In August 2010, Missourians overwhelmingly approved a referendum known as Proposition C -- a ballot measure, the first of its kind in the country, specifically rejecting the individual mandate in the health care law.
The vote was 71 percent yes, 29 percent no.
Missouri Gov. Jay Nixon, who said this week his position against the mandate has been "clear," was asked repeatedly in 2010 how he felt about Prop C.
He was less than clear. In fact, he repeatedly ducked the issue.
A scan of his press releases around that election shows no mention of the individual mandate or Prop C.
Patrick Tuohey, who ran the campaign in favor of Prop C, says he can't remember Nixon ever taking a public stance on the proposal.
No official campaign committee was ever formed specifically to oppose Prop C. Hospitals spent some money to defeat the measure, but Nixon was not involved.
From a Kraske column in October 2010:
Democratic Gov. Jay Nixon’s position on Prop C? Get this: He didn’t take one.
This is how the New York Times reported Nixon's position in July 2010:
A spokesman for Mr. Nixon declined to reveal how the governor would vote on the referendum. The governor acknowledges that the health care law is not popular in his state, but has said he will work to maximize its benefits for Missouri. “This isn’t about protest,” he said recently. “It’s about progress.”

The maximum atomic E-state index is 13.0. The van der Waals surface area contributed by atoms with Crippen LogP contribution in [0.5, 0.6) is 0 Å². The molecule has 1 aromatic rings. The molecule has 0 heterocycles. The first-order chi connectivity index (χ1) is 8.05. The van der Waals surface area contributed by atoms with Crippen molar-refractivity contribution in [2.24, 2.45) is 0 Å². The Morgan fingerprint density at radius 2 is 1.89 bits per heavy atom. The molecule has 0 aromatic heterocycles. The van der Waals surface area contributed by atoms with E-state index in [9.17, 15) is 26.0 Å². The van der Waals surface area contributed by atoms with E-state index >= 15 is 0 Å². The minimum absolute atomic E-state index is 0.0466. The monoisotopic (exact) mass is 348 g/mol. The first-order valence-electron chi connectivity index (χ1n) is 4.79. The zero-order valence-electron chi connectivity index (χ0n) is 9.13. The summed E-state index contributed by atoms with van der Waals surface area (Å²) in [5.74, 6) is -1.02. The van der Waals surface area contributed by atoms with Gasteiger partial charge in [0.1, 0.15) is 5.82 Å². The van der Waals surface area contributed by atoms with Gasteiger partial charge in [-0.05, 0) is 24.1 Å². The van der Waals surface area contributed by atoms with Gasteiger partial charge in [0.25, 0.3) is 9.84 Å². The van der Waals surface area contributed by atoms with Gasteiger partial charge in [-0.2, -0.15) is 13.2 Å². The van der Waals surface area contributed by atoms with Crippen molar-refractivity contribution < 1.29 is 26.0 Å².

And see this, from Talking Points Memo, in August 2010:
Opponents of Prop C, the Republican-engineered ballot measure dubbed the “Health Care Freedom Act”...number just in the hundreds and have scant help from the state’s Democrats or even Gov. Jay Nixon.
A spokeswoman for Gov. Nixon told TPM that the Democrat “hasn’t waded into the fray” on the ballot measure. Nixon’s view “is that the new federal health care plan is the law of the land, approved by Congress and signed by the president, and it’s his job to make sure that the citizens of Missouri get the most benefit from it,” said spokeswoman Christine Bertelson.
And in December 2010 Nixon was asked about the mandate and health care reform for a story in The Star.
"For now it’s the law of land," he said then. "We will continue to focus on what we can to do efficiently and effectively implement federal requirements."